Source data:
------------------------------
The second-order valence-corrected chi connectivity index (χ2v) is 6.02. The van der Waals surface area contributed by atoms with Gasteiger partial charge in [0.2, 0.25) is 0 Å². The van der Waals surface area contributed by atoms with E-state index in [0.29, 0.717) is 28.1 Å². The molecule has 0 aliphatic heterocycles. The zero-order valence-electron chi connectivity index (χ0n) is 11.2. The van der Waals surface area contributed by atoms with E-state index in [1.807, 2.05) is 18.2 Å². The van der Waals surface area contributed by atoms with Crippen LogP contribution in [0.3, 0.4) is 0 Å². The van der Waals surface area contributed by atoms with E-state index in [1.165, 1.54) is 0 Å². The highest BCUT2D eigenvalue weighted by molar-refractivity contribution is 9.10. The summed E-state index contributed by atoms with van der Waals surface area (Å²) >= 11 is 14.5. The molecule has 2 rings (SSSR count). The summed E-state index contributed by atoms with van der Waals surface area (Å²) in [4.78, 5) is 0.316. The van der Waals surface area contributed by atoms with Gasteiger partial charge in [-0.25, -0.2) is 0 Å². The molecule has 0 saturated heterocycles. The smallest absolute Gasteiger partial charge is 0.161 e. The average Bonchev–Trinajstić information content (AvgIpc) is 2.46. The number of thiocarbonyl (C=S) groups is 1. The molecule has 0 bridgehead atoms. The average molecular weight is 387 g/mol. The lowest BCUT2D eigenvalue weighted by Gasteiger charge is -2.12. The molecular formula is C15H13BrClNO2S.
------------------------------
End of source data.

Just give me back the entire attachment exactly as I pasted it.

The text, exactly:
The second-order valence-corrected chi connectivity index (χ2v) is 6.02. The van der Waals surface area contributed by atoms with Gasteiger partial charge in [0.2, 0.25) is 0 Å². The van der Waals surface area contributed by atoms with E-state index in [0.29, 0.717) is 28.1 Å². The molecule has 0 aliphatic heterocycles. The zero-order valence-electron chi connectivity index (χ0n) is 11.2. The van der Waals surface area contributed by atoms with E-state index in [1.807, 2.05) is 18.2 Å². The van der Waals surface area contributed by atoms with Crippen LogP contribution in [0.3, 0.4) is 0 Å². The van der Waals surface area contributed by atoms with E-state index in [1.165, 1.54) is 0 Å². The highest BCUT2D eigenvalue weighted by molar-refractivity contribution is 9.10. The summed E-state index contributed by atoms with van der Waals surface area (Å²) >= 11 is 14.5. The molecule has 2 rings (SSSR count). The summed E-state index contributed by atoms with van der Waals surface area (Å²) in [4.78, 5) is 0.316. The van der Waals surface area contributed by atoms with Gasteiger partial charge in [-0.25, -0.2) is 0 Å². The molecule has 0 saturated heterocycles. The smallest absolute Gasteiger partial charge is 0.161 e. The average Bonchev–Trinajstić information content (AvgIpc) is 2.46. The number of thiocarbonyl (C=S) groups is 1. The molecule has 0 bridgehead atoms. The average molecular weight is 387 g/mol. The lowest BCUT2D eigenvalue weighted by Gasteiger charge is -2.12. The molecular formula is C15H13BrClNO2S.